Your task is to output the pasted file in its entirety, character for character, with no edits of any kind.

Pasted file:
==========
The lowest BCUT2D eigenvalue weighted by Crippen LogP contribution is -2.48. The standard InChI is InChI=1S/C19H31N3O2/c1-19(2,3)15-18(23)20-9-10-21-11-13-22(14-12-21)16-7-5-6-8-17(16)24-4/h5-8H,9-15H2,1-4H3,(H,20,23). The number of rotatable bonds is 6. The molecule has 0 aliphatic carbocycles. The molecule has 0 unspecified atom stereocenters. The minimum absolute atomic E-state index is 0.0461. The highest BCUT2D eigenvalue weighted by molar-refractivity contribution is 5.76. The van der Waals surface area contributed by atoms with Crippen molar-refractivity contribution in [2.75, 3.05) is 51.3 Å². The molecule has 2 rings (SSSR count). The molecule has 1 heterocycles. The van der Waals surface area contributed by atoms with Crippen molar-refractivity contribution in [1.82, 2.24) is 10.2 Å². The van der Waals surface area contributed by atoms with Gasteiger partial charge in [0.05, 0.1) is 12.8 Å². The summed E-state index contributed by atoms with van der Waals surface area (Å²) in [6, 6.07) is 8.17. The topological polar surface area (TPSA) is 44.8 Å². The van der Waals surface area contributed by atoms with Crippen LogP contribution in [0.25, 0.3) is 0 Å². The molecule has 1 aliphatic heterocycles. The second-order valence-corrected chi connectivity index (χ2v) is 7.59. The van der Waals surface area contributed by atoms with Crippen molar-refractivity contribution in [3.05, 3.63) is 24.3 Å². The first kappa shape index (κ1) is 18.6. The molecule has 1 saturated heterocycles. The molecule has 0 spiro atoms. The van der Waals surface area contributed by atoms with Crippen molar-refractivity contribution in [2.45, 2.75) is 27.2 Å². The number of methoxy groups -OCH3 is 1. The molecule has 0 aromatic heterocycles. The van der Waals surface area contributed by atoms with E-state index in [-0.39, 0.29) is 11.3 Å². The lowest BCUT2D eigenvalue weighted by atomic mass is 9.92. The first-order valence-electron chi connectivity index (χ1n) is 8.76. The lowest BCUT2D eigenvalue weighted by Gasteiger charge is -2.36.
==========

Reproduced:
The lowest BCUT2D eigenvalue weighted by Crippen LogP contribution is -2.48. The standard InChI is InChI=1S/C19H31N3O2/c1-19(2,3)15-18(23)20-9-10-21-11-13-22(14-12-21)16-7-5-6-8-17(16)24-4/h5-8H,9-15H2,1-4H3,(H,20,23). The number of rotatable bonds is 6. The molecule has 0 aliphatic carbocycles. The molecule has 0 unspecified atom stereocenters. The minimum absolute atomic E-state index is 0.0461. The highest BCUT2D eigenvalue weighted by molar-refractivity contribution is 5.76. The van der Waals surface area contributed by atoms with Crippen molar-refractivity contribution in [2.75, 3.05) is 51.3 Å². The molecule has 2 rings (SSSR count). The molecule has 1 heterocycles. The van der Waals surface area contributed by atoms with Crippen molar-refractivity contribution in [1.82, 2.24) is 10.2 Å². The van der Waals surface area contributed by atoms with Gasteiger partial charge in [0.05, 0.1) is 12.8 Å². The summed E-state index contributed by atoms with van der Waals surface area (Å²) in [6, 6.07) is 8.17. The topological polar surface area (TPSA) is 44.8 Å². The van der Waals surface area contributed by atoms with Crippen LogP contribution in [0.25, 0.3) is 0 Å². The molecule has 1 aliphatic heterocycles. The second-order valence-corrected chi connectivity index (χ2v) is 7.59. The van der Waals surface area contributed by atoms with Crippen molar-refractivity contribution in [3.05, 3.63) is 24.3 Å². The first kappa shape index (κ1) is 18.6. The molecule has 1 saturated heterocycles. The molecule has 0 spiro atoms. The van der Waals surface area contributed by atoms with Crippen molar-refractivity contribution in [2.45, 2.75) is 27.2 Å². The number of methoxy groups -OCH3 is 1. The molecule has 0 aromatic heterocycles. The van der Waals surface area contributed by atoms with E-state index in [-0.39, 0.29) is 11.3 Å². The lowest BCUT2D eigenvalue weighted by atomic mass is 9.92. The first-order valence-electron chi connectivity index (χ1n) is 8.76. The lowest BCUT2D eigenvalue weighted by Gasteiger charge is -2.36.